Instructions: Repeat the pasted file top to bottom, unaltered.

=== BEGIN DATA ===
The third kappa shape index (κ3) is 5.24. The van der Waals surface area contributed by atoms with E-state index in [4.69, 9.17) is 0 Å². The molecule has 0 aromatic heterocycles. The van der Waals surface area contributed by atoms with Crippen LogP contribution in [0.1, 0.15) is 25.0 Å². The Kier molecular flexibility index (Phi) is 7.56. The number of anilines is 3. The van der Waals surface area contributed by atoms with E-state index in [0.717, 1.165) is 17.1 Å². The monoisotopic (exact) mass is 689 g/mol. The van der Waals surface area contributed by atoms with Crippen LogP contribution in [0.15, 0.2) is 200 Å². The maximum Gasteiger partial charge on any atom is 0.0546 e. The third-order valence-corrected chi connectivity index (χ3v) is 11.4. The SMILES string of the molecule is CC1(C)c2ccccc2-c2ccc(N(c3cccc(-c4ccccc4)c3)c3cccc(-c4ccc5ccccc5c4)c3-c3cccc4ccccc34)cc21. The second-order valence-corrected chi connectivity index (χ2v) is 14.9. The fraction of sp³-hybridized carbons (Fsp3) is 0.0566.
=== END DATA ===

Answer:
The third kappa shape index (κ3) is 5.24. The van der Waals surface area contributed by atoms with E-state index in [4.69, 9.17) is 0 Å². The molecule has 0 aromatic heterocycles. The van der Waals surface area contributed by atoms with Crippen LogP contribution in [0.1, 0.15) is 25.0 Å². The Kier molecular flexibility index (Phi) is 7.56. The number of anilines is 3. The van der Waals surface area contributed by atoms with E-state index in [0.717, 1.165) is 17.1 Å². The monoisotopic (exact) mass is 689 g/mol. The van der Waals surface area contributed by atoms with Crippen LogP contribution in [0.15, 0.2) is 200 Å². The maximum Gasteiger partial charge on any atom is 0.0546 e. The third-order valence-corrected chi connectivity index (χ3v) is 11.4. The SMILES string of the molecule is CC1(C)c2ccccc2-c2ccc(N(c3cccc(-c4ccccc4)c3)c3cccc(-c4ccc5ccccc5c4)c3-c3cccc4ccccc34)cc21. The second-order valence-corrected chi connectivity index (χ2v) is 14.9. The fraction of sp³-hybridized carbons (Fsp3) is 0.0566.